Popular real estate and renovation cable TV networks House and Garden Television (HGTV) and DIY Network shuttered operations today in the wake of recent FCC legislation and a class-action lawsuit from appliance manufacturers.

The chilling and sweeping legislation by the FCC, bans the words “charm” and “character” (among others) from the nation’s airwaves. It also expands beyond words to include visuals and gestures. For example, stenciling cloying words and phrases on walls is now unbroadcastable as is televising images of vessel and farmhouse sinks.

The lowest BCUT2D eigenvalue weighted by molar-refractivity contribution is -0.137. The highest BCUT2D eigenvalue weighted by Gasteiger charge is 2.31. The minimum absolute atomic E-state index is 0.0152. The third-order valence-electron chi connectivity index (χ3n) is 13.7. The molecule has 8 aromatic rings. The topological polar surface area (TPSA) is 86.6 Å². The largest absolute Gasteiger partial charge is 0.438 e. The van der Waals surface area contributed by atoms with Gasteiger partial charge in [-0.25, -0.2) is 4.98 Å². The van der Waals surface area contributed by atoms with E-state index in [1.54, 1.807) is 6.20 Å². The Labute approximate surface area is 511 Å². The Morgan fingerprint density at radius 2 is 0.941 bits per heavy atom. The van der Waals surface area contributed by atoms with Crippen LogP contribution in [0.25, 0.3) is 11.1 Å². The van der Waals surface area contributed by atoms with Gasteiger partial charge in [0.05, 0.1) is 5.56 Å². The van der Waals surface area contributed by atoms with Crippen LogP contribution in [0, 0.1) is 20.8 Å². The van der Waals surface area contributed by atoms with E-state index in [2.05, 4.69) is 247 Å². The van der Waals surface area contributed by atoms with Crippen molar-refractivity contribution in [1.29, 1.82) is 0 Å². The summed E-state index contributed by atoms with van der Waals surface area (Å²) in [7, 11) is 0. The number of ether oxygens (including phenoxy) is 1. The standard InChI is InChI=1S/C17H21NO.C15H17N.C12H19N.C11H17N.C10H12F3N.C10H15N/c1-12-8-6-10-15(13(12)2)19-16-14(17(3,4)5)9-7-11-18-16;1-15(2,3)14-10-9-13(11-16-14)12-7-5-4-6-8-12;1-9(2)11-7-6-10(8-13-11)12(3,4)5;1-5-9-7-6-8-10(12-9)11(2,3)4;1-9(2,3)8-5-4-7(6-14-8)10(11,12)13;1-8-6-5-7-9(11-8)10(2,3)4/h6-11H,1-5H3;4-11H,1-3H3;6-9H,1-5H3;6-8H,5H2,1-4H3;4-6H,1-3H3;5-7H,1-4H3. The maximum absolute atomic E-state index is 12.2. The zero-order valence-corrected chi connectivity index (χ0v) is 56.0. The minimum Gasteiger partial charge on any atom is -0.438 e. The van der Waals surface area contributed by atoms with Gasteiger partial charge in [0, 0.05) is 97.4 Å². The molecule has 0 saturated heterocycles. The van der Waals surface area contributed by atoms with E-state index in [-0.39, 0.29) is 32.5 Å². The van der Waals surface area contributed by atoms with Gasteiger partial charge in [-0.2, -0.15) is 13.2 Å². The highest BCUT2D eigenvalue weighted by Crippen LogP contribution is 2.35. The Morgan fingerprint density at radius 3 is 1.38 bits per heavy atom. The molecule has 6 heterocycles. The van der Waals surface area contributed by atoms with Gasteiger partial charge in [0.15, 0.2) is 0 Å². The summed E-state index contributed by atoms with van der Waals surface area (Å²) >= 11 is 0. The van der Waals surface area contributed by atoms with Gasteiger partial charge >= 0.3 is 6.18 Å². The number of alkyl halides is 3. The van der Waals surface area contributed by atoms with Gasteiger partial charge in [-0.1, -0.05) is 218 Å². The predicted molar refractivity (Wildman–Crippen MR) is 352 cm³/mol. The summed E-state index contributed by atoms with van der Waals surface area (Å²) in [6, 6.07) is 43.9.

“We had to do something to protect the English language from collapsing into the trite and overused vocabulary propagated by these television shows,” stated FCC chairman Tom Wheeler at a press conference. “These programs are seen worldwide and do a disservice to the variety of the English language and the reputation of the United States. Frankly, it was an embarrassment we failed to correct with reality TV a long time ago,” he continued.

Gestures are a completely new category that some say shows the FCC has run amok. TV shows are now banned from showing homeowners forming a “hand-teepee” over their nose when seeing the “reveal.” Fines will reportedly be doubled if the teepee is followed by fanning (crocodile) tear-stained eyes.